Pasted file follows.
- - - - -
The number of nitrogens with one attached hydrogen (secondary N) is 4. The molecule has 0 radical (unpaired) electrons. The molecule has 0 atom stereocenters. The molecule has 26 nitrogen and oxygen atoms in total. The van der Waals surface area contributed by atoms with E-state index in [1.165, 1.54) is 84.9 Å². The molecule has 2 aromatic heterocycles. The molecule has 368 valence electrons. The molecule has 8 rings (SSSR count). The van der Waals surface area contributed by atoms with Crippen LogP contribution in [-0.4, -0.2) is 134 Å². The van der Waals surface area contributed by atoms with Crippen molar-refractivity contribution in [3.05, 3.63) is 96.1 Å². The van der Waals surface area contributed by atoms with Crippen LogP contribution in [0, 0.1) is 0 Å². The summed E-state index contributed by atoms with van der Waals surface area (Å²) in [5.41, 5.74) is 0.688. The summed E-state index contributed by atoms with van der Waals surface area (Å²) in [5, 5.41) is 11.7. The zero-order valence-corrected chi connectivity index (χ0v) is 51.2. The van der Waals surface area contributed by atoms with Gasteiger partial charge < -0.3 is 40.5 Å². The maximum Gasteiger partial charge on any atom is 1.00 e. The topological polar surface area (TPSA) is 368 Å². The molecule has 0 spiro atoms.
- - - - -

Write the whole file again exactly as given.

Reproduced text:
The number of nitrogens with one attached hydrogen (secondary N) is 4. The molecule has 0 radical (unpaired) electrons. The molecule has 0 atom stereocenters. The molecule has 26 nitrogen and oxygen atoms in total. The van der Waals surface area contributed by atoms with E-state index in [1.165, 1.54) is 84.9 Å². The molecule has 2 aromatic heterocycles. The molecule has 368 valence electrons. The molecule has 8 rings (SSSR count). The van der Waals surface area contributed by atoms with Crippen LogP contribution in [-0.4, -0.2) is 134 Å². The van der Waals surface area contributed by atoms with Crippen molar-refractivity contribution in [3.05, 3.63) is 96.1 Å². The van der Waals surface area contributed by atoms with Crippen LogP contribution in [0, 0.1) is 0 Å². The summed E-state index contributed by atoms with van der Waals surface area (Å²) in [5.41, 5.74) is 0.688. The summed E-state index contributed by atoms with van der Waals surface area (Å²) in [5, 5.41) is 11.7. The zero-order valence-corrected chi connectivity index (χ0v) is 51.2. The van der Waals surface area contributed by atoms with Gasteiger partial charge < -0.3 is 40.5 Å². The maximum Gasteiger partial charge on any atom is 1.00 e. The topological polar surface area (TPSA) is 368 Å². The molecule has 0 spiro atoms.